Link Tax: Will Google News Shut Down in Europe?

Link Tax: Will Google News Shut Down in Europe?

American tech giant Google has threatened to shut down its news service in Europe if EU authorities proceed with the so-called link tax.
 
As reported by CNBC, this new proposed European levy “grants publishers copyright over content that is shared online via Facebook or YouTube and applies to sites that aggregate articles such as Google News.”
 
The European Parliament passed it back in September 2018 with 438 votes in favor and 226 against.
 
According to Matt Reynolds for Wired, this rule, known as the Directive on Copyright in the Digital Single Market, “is currently bouncing between the European Commission, Council and Parliament who together will decide on its final wording before forwarding it to a final vote in the European Parliament in January 2019.”
 
If the EU were to go ahead with this piece of legislation, companies like “Google would have to compensate publishers when articles appear in search results on its news pages.”
 
More specifically, explains Brittany De Lea for Fox Business, “a link tax would charge internet companies, like Google, for posting links to press articles. The charges would take the form of licensing fees imposed via ancillary copyright, and would apply when a company included even a snippet from another publication with a link to the original text. It would also apply to media monitoring services, blogging, fact-checking services and potentially some headlines.”

Google Reacts to the EU’s Link Tax

Google was quick to react to the EU’s latest levy.
 
In an interview with The Guardian, Richard Gingras, Google’s News vice-president, said he wants to see changes in the proposed legislation’s language, as “it’s not desirable to shut down services.”
 
Back in 2014, Google closed its news service in Spain following an attempt by the local authorities to impose a similar tax.
 
Gingras added, “We would not like to see that happen in Europe. Right now what we want to do is work with stakeholders.”
 
Gingras also explained that Google News does not directly benefit from advertising.
 
“There’s no advertising in Google News. It is not a revenue-generating product to Google. We think it’s valuable as a service to society. We are proud to have it as part of the stable of properties that people have,” he said.
 
Following Gingras’ interview with The Guardian, a spokeswoman for the American tech giant reiterated the company’s position: “As Richard Gingras explained in his interview with The Guardian, there are several versions of the European copyright directive that are being discussed, and it's too early to speculate about how the final version of the directive would impact our products. We welcome the chance to work with policymakers and the industry to find a solution that benefits journalists and publishers — big and small, old and new.”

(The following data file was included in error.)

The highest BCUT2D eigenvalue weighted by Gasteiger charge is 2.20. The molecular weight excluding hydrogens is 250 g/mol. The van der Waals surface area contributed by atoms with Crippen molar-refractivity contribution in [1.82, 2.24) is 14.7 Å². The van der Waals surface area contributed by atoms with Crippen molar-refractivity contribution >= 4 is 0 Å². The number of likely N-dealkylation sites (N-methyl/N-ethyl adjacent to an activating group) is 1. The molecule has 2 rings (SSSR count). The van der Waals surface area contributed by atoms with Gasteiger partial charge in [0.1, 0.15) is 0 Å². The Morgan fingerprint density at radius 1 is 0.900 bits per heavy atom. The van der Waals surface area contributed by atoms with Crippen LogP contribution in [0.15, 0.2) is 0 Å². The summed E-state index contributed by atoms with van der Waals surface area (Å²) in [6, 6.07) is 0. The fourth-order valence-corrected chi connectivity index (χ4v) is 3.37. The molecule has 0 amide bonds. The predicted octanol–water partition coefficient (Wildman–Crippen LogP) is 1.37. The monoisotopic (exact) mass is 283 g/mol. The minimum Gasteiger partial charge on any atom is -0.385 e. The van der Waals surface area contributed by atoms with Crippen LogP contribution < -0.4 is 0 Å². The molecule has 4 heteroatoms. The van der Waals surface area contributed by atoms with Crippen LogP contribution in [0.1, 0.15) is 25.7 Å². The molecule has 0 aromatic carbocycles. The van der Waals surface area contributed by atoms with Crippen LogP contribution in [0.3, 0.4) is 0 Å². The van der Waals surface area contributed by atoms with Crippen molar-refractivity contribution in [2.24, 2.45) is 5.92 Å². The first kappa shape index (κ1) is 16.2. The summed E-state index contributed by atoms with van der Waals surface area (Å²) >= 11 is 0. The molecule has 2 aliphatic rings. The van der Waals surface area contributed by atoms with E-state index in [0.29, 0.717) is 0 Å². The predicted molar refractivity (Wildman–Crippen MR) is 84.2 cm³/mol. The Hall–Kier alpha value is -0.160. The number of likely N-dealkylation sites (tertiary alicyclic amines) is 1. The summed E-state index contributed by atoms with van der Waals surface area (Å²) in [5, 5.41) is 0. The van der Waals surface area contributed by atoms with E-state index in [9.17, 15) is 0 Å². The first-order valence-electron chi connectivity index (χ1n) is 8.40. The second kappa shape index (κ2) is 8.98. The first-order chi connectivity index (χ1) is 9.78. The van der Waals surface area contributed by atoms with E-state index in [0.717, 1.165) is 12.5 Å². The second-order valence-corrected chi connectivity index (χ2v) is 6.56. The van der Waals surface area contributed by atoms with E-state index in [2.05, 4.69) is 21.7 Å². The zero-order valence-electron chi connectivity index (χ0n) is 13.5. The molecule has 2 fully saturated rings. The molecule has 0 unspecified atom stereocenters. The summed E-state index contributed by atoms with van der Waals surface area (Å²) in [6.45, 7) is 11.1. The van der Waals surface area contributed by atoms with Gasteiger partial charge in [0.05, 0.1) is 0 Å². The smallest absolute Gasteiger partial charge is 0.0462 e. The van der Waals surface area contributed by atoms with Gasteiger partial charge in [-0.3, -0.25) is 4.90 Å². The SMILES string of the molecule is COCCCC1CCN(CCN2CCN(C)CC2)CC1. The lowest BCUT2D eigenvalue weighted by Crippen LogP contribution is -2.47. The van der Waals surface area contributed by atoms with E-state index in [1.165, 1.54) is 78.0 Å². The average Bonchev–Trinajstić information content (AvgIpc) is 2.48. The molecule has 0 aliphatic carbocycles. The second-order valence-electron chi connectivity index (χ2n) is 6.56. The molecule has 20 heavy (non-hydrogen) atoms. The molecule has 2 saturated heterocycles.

Opinions Vary on the EU’s Link Tax

As is usual with most new levies, opinions on the EU’s link tax vary greatly.
 
Back in May, the European Alliance of News Agencies (EANA) expressed its support for the proposed legislation.
 
“Very profitable companies, like Facebook and Google, offer users qualified news reporting from publishers including news agencies, but they do not offer a fair return for this usage,” the EANA said.
 
MEP Julia Reda, on the other hand, has been fighting this tax since the get-go. 
 
“I think we need to have fundamental opposition to this idea of introducing the link tax in the first place,” she says.
 
Furthermore, she argues, “The biggest fight between Parliament and Council is how much can be included before this link tax applies.”
 
As reported by Wired’s Reynolds, “the European Council argues that even a single word could be protected by copyright, while the Council errs on the side of allowing individual governments to decide which parts of an article should be protected. Some, for example, argue that statements of fact shouldn't be copyrighted whereas original, creative, statements should be.”
 
Ultimately, Phil Sherrell, head of international media, entertainment and sport at Bird & Bird, believes this new rule will not be significantly altered.
 
“However it is implemented, it is clearly intended to impose an obligation on news aggregators to pay publishers,” Sherrell said.
 
“I don’t think that the form of implementation of this article will matter much to Google News; their service is very likely to be caught.”
 
Sherrell believes “the EU has been clear that this about trying to create additional revenue for the EU publishing industry, much of which is financially struggling.”
 
What are your thoughts on the viability of the EU’s link tax? Let us know below with a comment!
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